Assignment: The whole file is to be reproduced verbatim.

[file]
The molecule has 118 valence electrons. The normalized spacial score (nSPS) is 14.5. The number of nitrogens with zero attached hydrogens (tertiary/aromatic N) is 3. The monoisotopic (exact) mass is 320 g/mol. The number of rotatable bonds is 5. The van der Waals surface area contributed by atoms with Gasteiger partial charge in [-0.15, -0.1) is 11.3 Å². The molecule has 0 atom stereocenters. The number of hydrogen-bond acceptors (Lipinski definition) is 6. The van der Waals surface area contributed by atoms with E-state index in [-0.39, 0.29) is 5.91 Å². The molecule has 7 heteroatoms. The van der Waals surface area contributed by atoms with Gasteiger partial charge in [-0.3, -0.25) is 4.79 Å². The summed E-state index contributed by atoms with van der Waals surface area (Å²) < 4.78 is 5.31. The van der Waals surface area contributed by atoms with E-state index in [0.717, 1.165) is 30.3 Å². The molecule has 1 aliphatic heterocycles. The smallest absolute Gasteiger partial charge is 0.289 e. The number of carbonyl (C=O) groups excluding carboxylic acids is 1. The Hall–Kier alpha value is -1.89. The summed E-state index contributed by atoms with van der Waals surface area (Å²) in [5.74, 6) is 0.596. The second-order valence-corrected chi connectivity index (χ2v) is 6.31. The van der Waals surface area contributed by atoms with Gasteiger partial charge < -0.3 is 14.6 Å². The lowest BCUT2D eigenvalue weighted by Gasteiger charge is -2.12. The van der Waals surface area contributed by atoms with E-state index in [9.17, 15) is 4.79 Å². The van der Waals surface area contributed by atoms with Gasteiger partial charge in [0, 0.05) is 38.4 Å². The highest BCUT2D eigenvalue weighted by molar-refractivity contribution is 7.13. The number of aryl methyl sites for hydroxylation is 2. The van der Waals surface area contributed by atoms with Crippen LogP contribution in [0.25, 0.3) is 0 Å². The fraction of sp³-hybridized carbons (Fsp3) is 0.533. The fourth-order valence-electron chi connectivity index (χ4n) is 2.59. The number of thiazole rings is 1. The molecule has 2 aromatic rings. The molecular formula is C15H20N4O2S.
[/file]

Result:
The molecule has 118 valence electrons. The normalized spacial score (nSPS) is 14.5. The number of nitrogens with zero attached hydrogens (tertiary/aromatic N) is 3. The monoisotopic (exact) mass is 320 g/mol. The number of rotatable bonds is 5. The van der Waals surface area contributed by atoms with Gasteiger partial charge in [-0.15, -0.1) is 11.3 Å². The molecule has 0 atom stereocenters. The number of hydrogen-bond acceptors (Lipinski definition) is 6. The van der Waals surface area contributed by atoms with E-state index in [-0.39, 0.29) is 5.91 Å². The molecule has 7 heteroatoms. The van der Waals surface area contributed by atoms with Gasteiger partial charge in [-0.3, -0.25) is 4.79 Å². The summed E-state index contributed by atoms with van der Waals surface area (Å²) < 4.78 is 5.31. The van der Waals surface area contributed by atoms with E-state index in [0.717, 1.165) is 30.3 Å². The molecule has 1 aliphatic heterocycles. The smallest absolute Gasteiger partial charge is 0.289 e. The number of carbonyl (C=O) groups excluding carboxylic acids is 1. The Hall–Kier alpha value is -1.89. The summed E-state index contributed by atoms with van der Waals surface area (Å²) in [5.74, 6) is 0.596. The second-order valence-corrected chi connectivity index (χ2v) is 6.31. The van der Waals surface area contributed by atoms with Gasteiger partial charge < -0.3 is 14.6 Å². The lowest BCUT2D eigenvalue weighted by Gasteiger charge is -2.12. The van der Waals surface area contributed by atoms with E-state index in [9.17, 15) is 4.79 Å². The van der Waals surface area contributed by atoms with Gasteiger partial charge in [0, 0.05) is 38.4 Å². The highest BCUT2D eigenvalue weighted by molar-refractivity contribution is 7.13. The number of aryl methyl sites for hydroxylation is 2. The van der Waals surface area contributed by atoms with Crippen LogP contribution in [0.25, 0.3) is 0 Å². The fraction of sp³-hybridized carbons (Fsp3) is 0.533. The fourth-order valence-electron chi connectivity index (χ4n) is 2.59. The number of thiazole rings is 1. The molecule has 2 aromatic rings. The molecular formula is C15H20N4O2S.